Decks cleared for Saigon to pay consumers for rooftop solar power

By Minh Nga   May 2, 2019 | 03:29 pm GMT+7
Decks cleared for Saigon to pay consumers for rooftop solar power
Two staffs set up a rooftop solar system for a local resident in Ho Chi Minh City in May 2018. Photo by VnExpress/Vu Doan

Ho Chi Minh City’s electricity utility will start paying consumers who produce solar power from May 15.

The HCMC Power Corporation has signed contracts with 49 household and business consumers in the central Districts 1 and 3 who own rooftop solar power systems. They will now be billed depending on how much power they sell to the grid.

According to the utility, the city has more than 1,400 rooftop solar systems, many of which have been connected to the grid for a while now, but it has been unable to pay them because of the tax system.

Now, following instructions from the Ministry of Industry and Trade, the company, a subsidiary of state power monopoly Electricity of Vietnam (EVN), will start paying 9.35 cents per kWh for 20 years.

In dong, that translates into VND2,086 per kWh for those who linked up before January 1, 2018, and VND2,134 for those who linked this year.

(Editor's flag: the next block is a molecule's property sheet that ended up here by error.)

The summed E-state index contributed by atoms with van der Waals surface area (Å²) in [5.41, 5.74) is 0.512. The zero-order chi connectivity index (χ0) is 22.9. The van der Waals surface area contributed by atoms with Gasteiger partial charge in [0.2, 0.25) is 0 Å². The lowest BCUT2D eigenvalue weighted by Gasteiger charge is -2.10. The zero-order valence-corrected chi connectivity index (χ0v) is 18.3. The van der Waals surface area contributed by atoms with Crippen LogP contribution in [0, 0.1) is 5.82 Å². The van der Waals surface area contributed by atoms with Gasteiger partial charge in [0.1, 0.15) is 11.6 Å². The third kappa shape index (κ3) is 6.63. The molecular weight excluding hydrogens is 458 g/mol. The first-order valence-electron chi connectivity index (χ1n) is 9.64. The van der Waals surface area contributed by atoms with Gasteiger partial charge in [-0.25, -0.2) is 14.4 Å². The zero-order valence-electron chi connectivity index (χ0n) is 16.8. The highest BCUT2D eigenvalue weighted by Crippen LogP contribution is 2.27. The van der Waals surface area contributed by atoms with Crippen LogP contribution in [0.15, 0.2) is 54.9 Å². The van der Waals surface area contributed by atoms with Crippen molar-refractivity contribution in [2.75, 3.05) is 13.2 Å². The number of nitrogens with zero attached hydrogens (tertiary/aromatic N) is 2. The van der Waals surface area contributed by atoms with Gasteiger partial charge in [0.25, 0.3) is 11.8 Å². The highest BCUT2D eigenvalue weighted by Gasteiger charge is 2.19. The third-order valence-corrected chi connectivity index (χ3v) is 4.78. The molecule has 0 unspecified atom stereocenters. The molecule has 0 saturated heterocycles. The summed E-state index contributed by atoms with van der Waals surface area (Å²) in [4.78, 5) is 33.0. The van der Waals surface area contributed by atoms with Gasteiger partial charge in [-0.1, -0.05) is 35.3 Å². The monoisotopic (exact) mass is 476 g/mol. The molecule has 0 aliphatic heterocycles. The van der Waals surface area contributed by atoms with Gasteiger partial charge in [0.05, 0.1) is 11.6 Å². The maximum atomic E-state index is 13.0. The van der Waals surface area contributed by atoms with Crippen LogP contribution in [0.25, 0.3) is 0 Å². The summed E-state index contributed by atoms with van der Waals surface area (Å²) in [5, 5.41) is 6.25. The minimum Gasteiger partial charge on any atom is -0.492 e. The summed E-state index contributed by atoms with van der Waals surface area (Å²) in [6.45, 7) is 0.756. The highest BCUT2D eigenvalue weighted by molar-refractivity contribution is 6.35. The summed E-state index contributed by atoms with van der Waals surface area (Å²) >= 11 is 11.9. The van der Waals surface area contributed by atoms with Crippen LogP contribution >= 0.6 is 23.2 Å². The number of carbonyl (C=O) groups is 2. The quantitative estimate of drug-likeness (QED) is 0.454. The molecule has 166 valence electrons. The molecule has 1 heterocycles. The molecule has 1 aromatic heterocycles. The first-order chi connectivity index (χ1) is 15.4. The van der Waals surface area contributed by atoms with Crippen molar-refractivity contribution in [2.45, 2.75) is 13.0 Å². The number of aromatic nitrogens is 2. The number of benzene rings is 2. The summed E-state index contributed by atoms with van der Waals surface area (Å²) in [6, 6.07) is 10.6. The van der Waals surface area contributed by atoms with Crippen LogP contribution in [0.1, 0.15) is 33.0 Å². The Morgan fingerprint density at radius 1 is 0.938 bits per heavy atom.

From 2020 onwards the price will be fixed annually based on the exchange rate.

So far these households and businesses have provided four million kWh to the utility and the company has to pay them around VND8.5 billion ($365,000).

If the solar power producers are businesses with their own value-added invoices, 10 percent tax will be deducted. Households have to pay 2 percent on revenues of over VND100 million and zero tax below that.

Nguyen Tan Hung, chairman of HCMC Power Corporation, told VnExpress last year that rooftop solar panels can be an effective power solution for most households, but factors like weather and location have to be taken into consideration.

Vietnam currently relies largely on hydropower and thermal power for its electricity needs, but its hydropower potential is almost fully exploited and oil and gas reserves are running low. Their environment impacts have also been a concern.

The national electricity development plan envisages power generation reaching 130,000 MW in 2030 from 47,000 MW currently, meaning 83,000 MW would need to be added along with the requisite distribution infrastructure.

The development of clean energy will be crucial as Vietnam is expected to grow at 6.5 – 7.5 percent on average.

 
 
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